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Choosing the best account for you and your spouse

If you and your spouse have been living together for a while and want to start saving for purchases or projects, a joint account might sound like the ideal solution. Although it could make it easier to manage shared expenses and savings, a joint account can actually be a source of conflict. Before you decide, take the following steps into consideration.

Step 1: Make sure you and your spouse have reached a solid level of trust. This is essential given that the 2 of you will be able to make transactions out of the same account (withdrawals, transfers, deposits, cheques, etc.).

Step 2: Discuss the pros and cons of joint accounts and individual accounts while taking into consideration your personal situation.

  • A joint account can be a useful tool, but, in case of doubt, it may be better to stay away from it. Many couples choose to have separate accounts, and they are just as happy.
  • Some couples choose to have a joint account. Instead of having individual accounts, they put all their income in a single account from which each withdraws money according to his or her needs. However, this financial arrangement can have significant drawbacks in the event of separation or if one of the spouses dies (see below).
  • Having both an individual account and a joint account could be the ideal solution for you and your spouse.

Step 3: Determine clearly and precisely how this account will be used.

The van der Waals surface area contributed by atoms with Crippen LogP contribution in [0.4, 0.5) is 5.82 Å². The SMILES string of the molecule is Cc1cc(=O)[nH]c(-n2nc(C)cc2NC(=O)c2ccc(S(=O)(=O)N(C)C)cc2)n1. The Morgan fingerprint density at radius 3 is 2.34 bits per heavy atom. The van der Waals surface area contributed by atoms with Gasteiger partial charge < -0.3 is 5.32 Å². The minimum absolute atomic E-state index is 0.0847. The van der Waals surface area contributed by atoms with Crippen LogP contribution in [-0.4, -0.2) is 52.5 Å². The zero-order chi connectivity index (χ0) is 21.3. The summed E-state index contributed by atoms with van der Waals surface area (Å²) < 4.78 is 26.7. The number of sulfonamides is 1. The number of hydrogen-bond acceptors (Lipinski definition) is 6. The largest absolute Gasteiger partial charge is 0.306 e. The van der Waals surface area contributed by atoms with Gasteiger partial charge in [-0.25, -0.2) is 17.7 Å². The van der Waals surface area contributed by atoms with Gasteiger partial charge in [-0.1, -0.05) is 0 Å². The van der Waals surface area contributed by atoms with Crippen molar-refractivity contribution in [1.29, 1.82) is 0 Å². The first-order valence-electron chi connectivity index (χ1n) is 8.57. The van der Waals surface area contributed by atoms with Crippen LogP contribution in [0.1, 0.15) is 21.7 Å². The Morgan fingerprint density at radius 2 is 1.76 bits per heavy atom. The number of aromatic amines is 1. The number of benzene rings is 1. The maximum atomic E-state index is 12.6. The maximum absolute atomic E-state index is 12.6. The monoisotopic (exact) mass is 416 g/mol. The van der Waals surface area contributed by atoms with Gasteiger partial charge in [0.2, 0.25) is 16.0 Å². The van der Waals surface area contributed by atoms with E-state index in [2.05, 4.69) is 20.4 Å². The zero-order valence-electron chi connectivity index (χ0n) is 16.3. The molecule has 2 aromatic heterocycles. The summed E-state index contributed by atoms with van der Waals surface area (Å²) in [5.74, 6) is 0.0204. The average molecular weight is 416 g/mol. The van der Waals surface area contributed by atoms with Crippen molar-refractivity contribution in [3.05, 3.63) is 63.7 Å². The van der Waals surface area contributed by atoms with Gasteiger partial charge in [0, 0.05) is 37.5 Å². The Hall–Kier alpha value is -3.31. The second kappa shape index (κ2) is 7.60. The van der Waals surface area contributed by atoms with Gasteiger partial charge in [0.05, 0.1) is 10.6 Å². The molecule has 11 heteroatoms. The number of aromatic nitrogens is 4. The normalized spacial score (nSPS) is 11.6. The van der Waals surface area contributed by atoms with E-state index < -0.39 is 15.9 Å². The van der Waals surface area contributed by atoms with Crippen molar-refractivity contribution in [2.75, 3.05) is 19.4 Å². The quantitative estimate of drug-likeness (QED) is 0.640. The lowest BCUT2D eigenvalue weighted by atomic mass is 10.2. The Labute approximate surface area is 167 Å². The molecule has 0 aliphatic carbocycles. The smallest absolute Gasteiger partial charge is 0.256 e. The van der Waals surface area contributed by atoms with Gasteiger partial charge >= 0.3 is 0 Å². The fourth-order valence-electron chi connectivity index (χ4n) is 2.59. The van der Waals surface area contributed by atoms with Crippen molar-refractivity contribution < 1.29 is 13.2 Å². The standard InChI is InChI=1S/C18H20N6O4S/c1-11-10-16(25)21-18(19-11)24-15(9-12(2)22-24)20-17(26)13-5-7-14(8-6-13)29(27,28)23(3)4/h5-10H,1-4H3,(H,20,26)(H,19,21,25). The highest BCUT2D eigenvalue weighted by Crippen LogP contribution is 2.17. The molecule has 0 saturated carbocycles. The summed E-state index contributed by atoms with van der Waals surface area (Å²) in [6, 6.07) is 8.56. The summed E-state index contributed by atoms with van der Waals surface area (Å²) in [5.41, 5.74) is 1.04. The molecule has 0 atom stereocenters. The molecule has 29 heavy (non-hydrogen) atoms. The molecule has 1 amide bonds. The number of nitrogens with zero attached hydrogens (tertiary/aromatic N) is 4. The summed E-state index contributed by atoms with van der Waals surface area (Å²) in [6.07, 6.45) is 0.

• What is the purpose of this account? For the rent or mortgage payments? To save for a trip? To pay for everyday expenses, like groceries?
  • Who will pay what?
  • How much will each person deposit, and how often (weekly, every pay, monthly)?
  • How will transactions be made?
  • What are your savings objectives and those of your spouse?

What happens if one of the account holders dies?

In Quebec, the joint account is frozen until the estate is settled, which may take weeks or even months. It may therefore be wise to deposit your income in an individual account first, and then have the funds automatically transferred into a joint account. This way, if a co-holder passes away, the surviving spouse need only put an immediate end to the transfers.

What happens in the event of separation?

You and your spouse should agree to close the account rapidly should the relationship be terminated. This would, for example, keep a furious or dishonest spouse from emptying the account.

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Divorce or separation

Divorces and separations are emotionally demanding situations that also put a strain on the couple's finances. The Getting divorced or separated action plan covers all the aspects that require your attention: budget, estate settlement, insurance, division of property, taxation.

View action plan - Getting divorced or separated

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